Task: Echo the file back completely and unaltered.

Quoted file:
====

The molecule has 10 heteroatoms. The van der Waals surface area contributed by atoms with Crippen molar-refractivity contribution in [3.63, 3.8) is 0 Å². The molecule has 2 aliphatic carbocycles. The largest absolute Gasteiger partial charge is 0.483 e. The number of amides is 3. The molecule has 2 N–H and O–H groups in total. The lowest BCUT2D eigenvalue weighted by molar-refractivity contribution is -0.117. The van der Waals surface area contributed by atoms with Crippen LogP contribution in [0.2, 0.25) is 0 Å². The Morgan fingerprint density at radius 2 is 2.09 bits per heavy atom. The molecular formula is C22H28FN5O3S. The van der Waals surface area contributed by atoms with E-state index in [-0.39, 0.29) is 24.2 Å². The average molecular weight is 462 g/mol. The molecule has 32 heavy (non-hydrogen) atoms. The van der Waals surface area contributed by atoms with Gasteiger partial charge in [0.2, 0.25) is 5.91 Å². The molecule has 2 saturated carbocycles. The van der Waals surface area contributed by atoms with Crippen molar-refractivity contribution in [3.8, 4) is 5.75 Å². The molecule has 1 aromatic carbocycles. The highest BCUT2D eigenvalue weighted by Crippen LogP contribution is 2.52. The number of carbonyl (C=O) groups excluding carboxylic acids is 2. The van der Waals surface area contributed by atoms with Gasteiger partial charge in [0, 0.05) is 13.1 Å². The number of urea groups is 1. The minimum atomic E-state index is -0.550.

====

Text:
The molecule has 10 heteroatoms. The van der Waals surface area contributed by atoms with Crippen molar-refractivity contribution in [3.63, 3.8) is 0 Å². The molecule has 2 aliphatic carbocycles. The largest absolute Gasteiger partial charge is 0.483 e. The number of amides is 3. The molecule has 2 N–H and O–H groups in total. The lowest BCUT2D eigenvalue weighted by molar-refractivity contribution is -0.117. The van der Waals surface area contributed by atoms with Crippen LogP contribution in [0.2, 0.25) is 0 Å². The Morgan fingerprint density at radius 2 is 2.09 bits per heavy atom. The molecular formula is C22H28FN5O3S. The van der Waals surface area contributed by atoms with E-state index in [-0.39, 0.29) is 24.2 Å². The average molecular weight is 462 g/mol. The molecule has 32 heavy (non-hydrogen) atoms. The van der Waals surface area contributed by atoms with Gasteiger partial charge in [0.2, 0.25) is 5.91 Å². The molecule has 2 saturated carbocycles. The van der Waals surface area contributed by atoms with Crippen molar-refractivity contribution in [3.8, 4) is 5.75 Å². The molecule has 1 aromatic carbocycles. The highest BCUT2D eigenvalue weighted by Crippen LogP contribution is 2.52. The number of carbonyl (C=O) groups excluding carboxylic acids is 2. The van der Waals surface area contributed by atoms with Gasteiger partial charge in [0, 0.05) is 13.1 Å². The number of urea groups is 1. The minimum atomic E-state index is -0.550.